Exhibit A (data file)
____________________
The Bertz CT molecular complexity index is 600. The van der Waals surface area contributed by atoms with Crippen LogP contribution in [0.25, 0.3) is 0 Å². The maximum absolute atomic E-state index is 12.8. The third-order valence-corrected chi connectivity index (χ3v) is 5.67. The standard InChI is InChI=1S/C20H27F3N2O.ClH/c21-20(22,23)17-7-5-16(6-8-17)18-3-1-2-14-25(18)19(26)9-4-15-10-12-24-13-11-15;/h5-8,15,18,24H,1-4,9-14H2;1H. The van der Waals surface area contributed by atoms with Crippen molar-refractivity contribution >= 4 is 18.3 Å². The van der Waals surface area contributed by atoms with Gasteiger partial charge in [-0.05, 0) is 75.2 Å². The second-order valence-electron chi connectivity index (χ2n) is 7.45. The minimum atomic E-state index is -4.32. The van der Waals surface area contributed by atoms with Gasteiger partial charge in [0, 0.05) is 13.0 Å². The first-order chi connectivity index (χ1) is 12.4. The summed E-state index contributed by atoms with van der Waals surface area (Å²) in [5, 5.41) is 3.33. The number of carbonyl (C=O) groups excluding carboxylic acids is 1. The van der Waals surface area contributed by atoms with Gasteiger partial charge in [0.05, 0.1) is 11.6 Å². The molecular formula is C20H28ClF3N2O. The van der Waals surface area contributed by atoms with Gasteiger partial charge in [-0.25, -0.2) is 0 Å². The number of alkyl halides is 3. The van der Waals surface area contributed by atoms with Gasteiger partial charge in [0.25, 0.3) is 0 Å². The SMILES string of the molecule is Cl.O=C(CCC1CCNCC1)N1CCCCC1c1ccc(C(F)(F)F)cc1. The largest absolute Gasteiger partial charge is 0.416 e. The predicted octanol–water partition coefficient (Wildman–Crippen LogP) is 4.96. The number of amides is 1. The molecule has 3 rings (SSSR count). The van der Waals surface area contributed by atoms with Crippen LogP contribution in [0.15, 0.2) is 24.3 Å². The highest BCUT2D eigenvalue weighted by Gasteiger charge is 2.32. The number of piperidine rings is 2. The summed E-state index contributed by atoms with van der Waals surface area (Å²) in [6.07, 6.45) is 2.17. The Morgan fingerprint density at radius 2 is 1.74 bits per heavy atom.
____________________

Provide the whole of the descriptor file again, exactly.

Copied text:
The Bertz CT molecular complexity index is 600. The van der Waals surface area contributed by atoms with Crippen LogP contribution in [0.25, 0.3) is 0 Å². The maximum absolute atomic E-state index is 12.8. The third-order valence-corrected chi connectivity index (χ3v) is 5.67. The standard InChI is InChI=1S/C20H27F3N2O.ClH/c21-20(22,23)17-7-5-16(6-8-17)18-3-1-2-14-25(18)19(26)9-4-15-10-12-24-13-11-15;/h5-8,15,18,24H,1-4,9-14H2;1H. The van der Waals surface area contributed by atoms with Crippen molar-refractivity contribution >= 4 is 18.3 Å². The van der Waals surface area contributed by atoms with Gasteiger partial charge in [-0.05, 0) is 75.2 Å². The second-order valence-electron chi connectivity index (χ2n) is 7.45. The minimum atomic E-state index is -4.32. The van der Waals surface area contributed by atoms with Gasteiger partial charge in [0, 0.05) is 13.0 Å². The first-order chi connectivity index (χ1) is 12.4. The summed E-state index contributed by atoms with van der Waals surface area (Å²) in [5, 5.41) is 3.33. The number of carbonyl (C=O) groups excluding carboxylic acids is 1. The van der Waals surface area contributed by atoms with Gasteiger partial charge in [0.05, 0.1) is 11.6 Å². The molecular formula is C20H28ClF3N2O. The van der Waals surface area contributed by atoms with Gasteiger partial charge in [-0.25, -0.2) is 0 Å². The number of alkyl halides is 3. The van der Waals surface area contributed by atoms with Gasteiger partial charge in [0.25, 0.3) is 0 Å². The SMILES string of the molecule is Cl.O=C(CCC1CCNCC1)N1CCCCC1c1ccc(C(F)(F)F)cc1. The largest absolute Gasteiger partial charge is 0.416 e. The predicted octanol–water partition coefficient (Wildman–Crippen LogP) is 4.96. The number of amides is 1. The molecule has 3 rings (SSSR count). The van der Waals surface area contributed by atoms with Crippen LogP contribution in [0.15, 0.2) is 24.3 Å². The highest BCUT2D eigenvalue weighted by Gasteiger charge is 2.32. The number of piperidine rings is 2. The summed E-state index contributed by atoms with van der Waals surface area (Å²) in [6.07, 6.45) is 2.17. The Morgan fingerprint density at radius 2 is 1.74 bits per heavy atom.